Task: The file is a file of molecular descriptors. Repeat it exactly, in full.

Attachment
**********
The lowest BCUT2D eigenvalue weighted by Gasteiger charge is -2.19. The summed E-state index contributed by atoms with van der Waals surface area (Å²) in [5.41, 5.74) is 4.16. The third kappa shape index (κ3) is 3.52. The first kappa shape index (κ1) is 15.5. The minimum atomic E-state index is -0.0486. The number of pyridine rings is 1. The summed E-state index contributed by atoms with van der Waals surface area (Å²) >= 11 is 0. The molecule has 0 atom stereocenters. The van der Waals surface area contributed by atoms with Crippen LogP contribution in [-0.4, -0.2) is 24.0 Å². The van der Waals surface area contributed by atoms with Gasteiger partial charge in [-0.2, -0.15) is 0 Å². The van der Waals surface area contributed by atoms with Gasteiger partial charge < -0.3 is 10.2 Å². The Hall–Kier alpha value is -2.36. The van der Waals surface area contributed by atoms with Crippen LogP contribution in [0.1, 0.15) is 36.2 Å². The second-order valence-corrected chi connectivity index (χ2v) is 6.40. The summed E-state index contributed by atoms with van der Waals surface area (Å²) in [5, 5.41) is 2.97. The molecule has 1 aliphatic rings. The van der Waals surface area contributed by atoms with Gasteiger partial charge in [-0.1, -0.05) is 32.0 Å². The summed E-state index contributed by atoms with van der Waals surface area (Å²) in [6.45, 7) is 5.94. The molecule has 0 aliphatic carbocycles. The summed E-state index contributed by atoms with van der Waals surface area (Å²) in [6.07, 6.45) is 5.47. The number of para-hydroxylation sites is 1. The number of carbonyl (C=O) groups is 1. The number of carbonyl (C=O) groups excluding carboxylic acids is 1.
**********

The lowest BCUT2D eigenvalue weighted by Gasteiger charge is -2.19. The summed E-state index contributed by atoms with van der Waals surface area (Å²) in [5.41, 5.74) is 4.16. The third kappa shape index (κ3) is 3.52. The first kappa shape index (κ1) is 15.5. The minimum atomic E-state index is -0.0486. The number of pyridine rings is 1. The summed E-state index contributed by atoms with van der Waals surface area (Å²) >= 11 is 0. The molecule has 0 atom stereocenters. The van der Waals surface area contributed by atoms with Crippen LogP contribution in [-0.4, -0.2) is 24.0 Å². The van der Waals surface area contributed by atoms with Gasteiger partial charge in [-0.2, -0.15) is 0 Å². The van der Waals surface area contributed by atoms with Gasteiger partial charge < -0.3 is 10.2 Å². The Hall–Kier alpha value is -2.36. The van der Waals surface area contributed by atoms with Crippen LogP contribution in [0.1, 0.15) is 36.2 Å². The second-order valence-corrected chi connectivity index (χ2v) is 6.40. The summed E-state index contributed by atoms with van der Waals surface area (Å²) in [5, 5.41) is 2.97. The molecule has 1 aliphatic rings. The van der Waals surface area contributed by atoms with Gasteiger partial charge in [-0.1, -0.05) is 32.0 Å². The summed E-state index contributed by atoms with van der Waals surface area (Å²) in [6.45, 7) is 5.94. The molecule has 0 aliphatic carbocycles. The summed E-state index contributed by atoms with van der Waals surface area (Å²) in [6.07, 6.45) is 5.47. The number of para-hydroxylation sites is 1. The number of carbonyl (C=O) groups is 1. The number of carbonyl (C=O) groups excluding carboxylic acids is 1.